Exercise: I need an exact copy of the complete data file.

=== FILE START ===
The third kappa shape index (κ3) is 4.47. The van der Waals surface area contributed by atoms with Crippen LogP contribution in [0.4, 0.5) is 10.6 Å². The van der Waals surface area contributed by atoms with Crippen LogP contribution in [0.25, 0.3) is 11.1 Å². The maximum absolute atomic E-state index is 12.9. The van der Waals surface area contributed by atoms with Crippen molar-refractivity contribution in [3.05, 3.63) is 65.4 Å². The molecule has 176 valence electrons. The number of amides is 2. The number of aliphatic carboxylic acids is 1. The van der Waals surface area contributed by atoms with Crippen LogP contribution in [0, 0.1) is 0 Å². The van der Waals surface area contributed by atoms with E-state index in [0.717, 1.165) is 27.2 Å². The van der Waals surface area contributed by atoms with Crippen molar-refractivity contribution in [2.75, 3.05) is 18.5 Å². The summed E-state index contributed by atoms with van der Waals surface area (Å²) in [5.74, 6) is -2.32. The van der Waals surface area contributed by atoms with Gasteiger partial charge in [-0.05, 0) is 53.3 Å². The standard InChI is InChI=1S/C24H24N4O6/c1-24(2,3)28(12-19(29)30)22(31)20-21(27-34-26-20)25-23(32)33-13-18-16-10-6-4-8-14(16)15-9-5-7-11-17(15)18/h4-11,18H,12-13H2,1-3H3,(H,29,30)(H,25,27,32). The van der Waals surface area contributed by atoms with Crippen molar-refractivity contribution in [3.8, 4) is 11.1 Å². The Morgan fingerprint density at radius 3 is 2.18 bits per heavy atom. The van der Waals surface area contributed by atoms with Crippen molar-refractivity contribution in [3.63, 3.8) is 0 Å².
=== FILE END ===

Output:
The third kappa shape index (κ3) is 4.47. The van der Waals surface area contributed by atoms with Crippen LogP contribution in [0.4, 0.5) is 10.6 Å². The van der Waals surface area contributed by atoms with Crippen LogP contribution in [0.25, 0.3) is 11.1 Å². The maximum absolute atomic E-state index is 12.9. The van der Waals surface area contributed by atoms with Crippen molar-refractivity contribution in [3.05, 3.63) is 65.4 Å². The molecule has 176 valence electrons. The number of amides is 2. The number of aliphatic carboxylic acids is 1. The van der Waals surface area contributed by atoms with Crippen LogP contribution in [0, 0.1) is 0 Å². The van der Waals surface area contributed by atoms with E-state index in [0.717, 1.165) is 27.2 Å². The van der Waals surface area contributed by atoms with Crippen molar-refractivity contribution in [2.75, 3.05) is 18.5 Å². The summed E-state index contributed by atoms with van der Waals surface area (Å²) in [5.74, 6) is -2.32. The van der Waals surface area contributed by atoms with Gasteiger partial charge in [-0.05, 0) is 53.3 Å². The standard InChI is InChI=1S/C24H24N4O6/c1-24(2,3)28(12-19(29)30)22(31)20-21(27-34-26-20)25-23(32)33-13-18-16-10-6-4-8-14(16)15-9-5-7-11-17(15)18/h4-11,18H,12-13H2,1-3H3,(H,29,30)(H,25,27,32). The van der Waals surface area contributed by atoms with Crippen molar-refractivity contribution in [3.8, 4) is 11.1 Å². The Morgan fingerprint density at radius 3 is 2.18 bits per heavy atom. The van der Waals surface area contributed by atoms with Crippen molar-refractivity contribution in [3.63, 3.8) is 0 Å².